Jergan loved ships. Ever since he was a little mite he’d loved them, watched them, lusted over them–it was only natural that he become a pilot. He’d been a dock worker for years as a teenager, hauling and stacking crates, recalibrating spanners, and bugging any captains he could get a word with to take him into their crew. It never happened, of course. Everyone knew Jergan around the loading docks, knew that he cared more about the ships than about their cargo or crew. That was bad for business. Jergan was patient, though, and when he turned twenty-two he had finally made enough money to purchase his own ship.
Now it seemed like he might have to go back to hauling crates. Only a light-year from Borsen, Jergan’s baby had developed a shimmy, and halfway into the outer atmosphere sans attitude control, he was beginning to accept that it might be a lost cause. “I knew it would happen sometime,” Jergen said to his placidly plummeting ship, “But Borsa? Sweetheart, I thought I taught you class.” The ship wasn’t answering. Jergan went through the repair procedures a final time, but there was nothing to be done. The ship seemed determined to go to her death.
Jergan stood in the central cabin, one hand on the bulkhead. He’d raised this ship from a junkyard brat into a respectable salvage vehicle, but here she was, resigned to a fiery end. The atmosphere was beginning to redden outside the windows, and Jergan knew she wouldn’t last much longer. This was the moment all the captains had dreaded. This was the time when he’d have to choose.
“Well, babe, it’s been fun,” he said, moving to the hatch and fitting himself with an oxygen helmet. “You’re a beauty. I woulda loved you to the end. But I’m not gonna go down with you.” With a final pat, he moved through the hatch into the escape pod and jettisoned. Watching the ship explode as it careened into the atmosphere brought a pang to Jergan’s heart.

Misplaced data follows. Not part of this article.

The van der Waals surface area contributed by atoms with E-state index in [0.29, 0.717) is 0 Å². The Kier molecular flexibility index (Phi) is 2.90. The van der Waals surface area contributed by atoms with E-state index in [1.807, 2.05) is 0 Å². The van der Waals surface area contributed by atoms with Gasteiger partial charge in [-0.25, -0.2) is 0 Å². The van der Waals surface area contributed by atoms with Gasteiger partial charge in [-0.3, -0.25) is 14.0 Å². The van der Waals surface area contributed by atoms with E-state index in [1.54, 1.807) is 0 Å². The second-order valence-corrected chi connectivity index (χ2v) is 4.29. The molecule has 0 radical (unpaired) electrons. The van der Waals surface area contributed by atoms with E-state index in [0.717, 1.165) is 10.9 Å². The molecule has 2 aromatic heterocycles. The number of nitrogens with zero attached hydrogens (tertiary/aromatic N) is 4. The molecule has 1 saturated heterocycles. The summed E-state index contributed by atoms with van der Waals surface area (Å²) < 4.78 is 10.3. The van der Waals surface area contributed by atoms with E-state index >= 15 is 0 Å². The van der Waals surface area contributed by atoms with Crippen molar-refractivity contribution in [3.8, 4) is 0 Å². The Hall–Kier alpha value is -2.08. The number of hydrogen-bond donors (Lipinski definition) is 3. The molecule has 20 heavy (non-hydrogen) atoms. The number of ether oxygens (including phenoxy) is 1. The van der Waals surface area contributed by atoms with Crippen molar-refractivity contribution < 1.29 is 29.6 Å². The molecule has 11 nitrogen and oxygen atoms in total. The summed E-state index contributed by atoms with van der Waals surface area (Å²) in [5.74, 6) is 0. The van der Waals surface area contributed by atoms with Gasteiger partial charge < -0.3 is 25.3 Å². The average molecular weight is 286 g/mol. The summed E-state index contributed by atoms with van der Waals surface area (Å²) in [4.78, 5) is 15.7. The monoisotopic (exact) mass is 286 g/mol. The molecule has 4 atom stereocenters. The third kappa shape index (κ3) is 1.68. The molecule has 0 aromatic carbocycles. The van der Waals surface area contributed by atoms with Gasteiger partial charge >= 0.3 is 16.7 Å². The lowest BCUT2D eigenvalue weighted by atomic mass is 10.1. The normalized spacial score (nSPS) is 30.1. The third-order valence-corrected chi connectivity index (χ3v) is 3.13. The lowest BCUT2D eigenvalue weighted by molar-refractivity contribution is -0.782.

When he finally dragged himself into a port in Borsa, Jergan’s very first stop was the bar. He’d only gotten halfway through his third beer, however, when a tap on the shoulder brought him around. A man with hard eyes was peering down at him.
“Yeah?” Jergan slurred. “Whaddaya want?”
“You’re Jergan,” the man said. “Ship-lover who couldn’t get a job in Delwas, right? Went down over the Crater today?”
Jergan grunted and slumped over his beer. “Kinda busy right now, man,” he muttered. “Wanna take a hike?”
“Wanna take a hike, captain.”
Jergan turned his head and eyed the man in confusion.
“Captain Hennesey,” the man clarified. “It seems you’re out of work, and we’re a man short.”
Jergan blinked. “But… Delwas. I thought you said…”
Hennesey waved a dismissive hand. “If you want work, you’re hired,” he said simply. He glanced at Jergan’s beer and smirked, just a little. “We could use a pragmatist like you.”